2021, NR, 85 min. Directed by Danny Madden. Starring Shirley Chen, Will Madden, Jose Angeles, Courtney Dietz, Daniel Rashid, Anissa Matlock, Stephen Ruffin.
REVIEWED By Richard Whittaker, Fri., April 23, 2021
Not every short film needs to become a feature. In his 2018 10-minute film, "Krista," writer/director Danny Madden had a laserlike focus on the titular theatre school kid, but the expansion into Beast Beast brings in two completely new characters and interwoven threads. It also shifts the target of discussion. In the short, Shirley Chen's character uses her acting class as a way to strike back at sexual harassment and objectification. In Beast Beast the returning Chen plays a different but similar Krista, a high school drama student who crosses paths with Nito (Angeles), a skateboarder with a rough home life but a friendly, earnest demeanor. He's her locker neighbor, but her real neighbor back home is Adam (Madden), a 24-year-old with a YouTube channel about his gun collection.
If that sounds like the setup for a boilerplate school shooting narrative, it's not. While the painful ramifications of America's obsession with gun culture are clear, and presented in the narratively inevitable bloodshed, Beast Beast aims for a broader view of what it is to be Gen Z in an unnamed Southern suburb. However, aiming doesn't mean it hits its target.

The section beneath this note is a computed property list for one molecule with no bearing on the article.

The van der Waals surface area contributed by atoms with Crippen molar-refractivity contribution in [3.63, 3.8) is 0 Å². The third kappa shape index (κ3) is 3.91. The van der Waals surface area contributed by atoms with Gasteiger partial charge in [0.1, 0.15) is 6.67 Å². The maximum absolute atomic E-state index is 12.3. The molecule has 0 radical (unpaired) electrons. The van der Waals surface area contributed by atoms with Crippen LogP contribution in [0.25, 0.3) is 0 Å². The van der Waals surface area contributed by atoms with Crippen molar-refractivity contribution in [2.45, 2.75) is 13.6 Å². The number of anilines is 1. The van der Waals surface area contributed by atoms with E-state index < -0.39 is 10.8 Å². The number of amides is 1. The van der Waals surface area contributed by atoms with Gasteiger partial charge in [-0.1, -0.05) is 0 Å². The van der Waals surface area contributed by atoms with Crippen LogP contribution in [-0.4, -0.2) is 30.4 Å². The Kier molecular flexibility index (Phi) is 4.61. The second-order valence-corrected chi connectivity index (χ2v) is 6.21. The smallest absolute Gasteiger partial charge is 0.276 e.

Drowning in good intentions, Beast Beast skirts with insight into what it is to be young in an America that lives online and dies in cold blood. Yet it's so heavy-handed in its execution and reliance on stereotyping for its three central characters. The driven and academically gifted Asian American kid, the rough-and-tumble Hispanic teen with a heart of gold but criminal friends, and the middle class white kids with parents who just don't understand him yet provide easy access to guns: However well-performed these parts are (and Angeles, Chen, and Madden all give them sympathetic inner lives even when that's challenged by their actions), they all feel rooted in broad stereotypes. Chen is given the most room to shine with a rounded character, and she does so admirably, but both Angeles and Madden are left to fill out simplistic outlines of characters. While the story zigs where it could readily have zagged, interesting choices are abandoned: Adam is a textbook incel, when the script could have said something interesting about the wave of twentysomethings forced by economic circumstances to live with their parents, post-college. Worse, the final act sells out any social realism and replaces it with what can only be seen as some sort of revenge of the theatre nerds, a clumsy decline into wish fulfillment. The narrative trick that worked within the narrower confines of "Krista" seems almost absurd here, a leaden feel-good ending that sits at complete odds with the formless opening.
Beast Beast is far better when it's abstract and observational, drifting somewhere between the wistful compassion of Jonah Hill's Mid90s and the sociological immediacy of Larry Clark's Kids. In the opening fly-on-the-wall sequence, with its implicit commentary on the way that social media has rewritten the rules of engagement and culture for Gen Z, the old lunchtime cliques are translated online as subreddits, and letters shuffled between desks in class are now likes and subscribes. It's in the push to explain a moral that it stumbles over its own good intentions.
Available now on Alamo on Demand.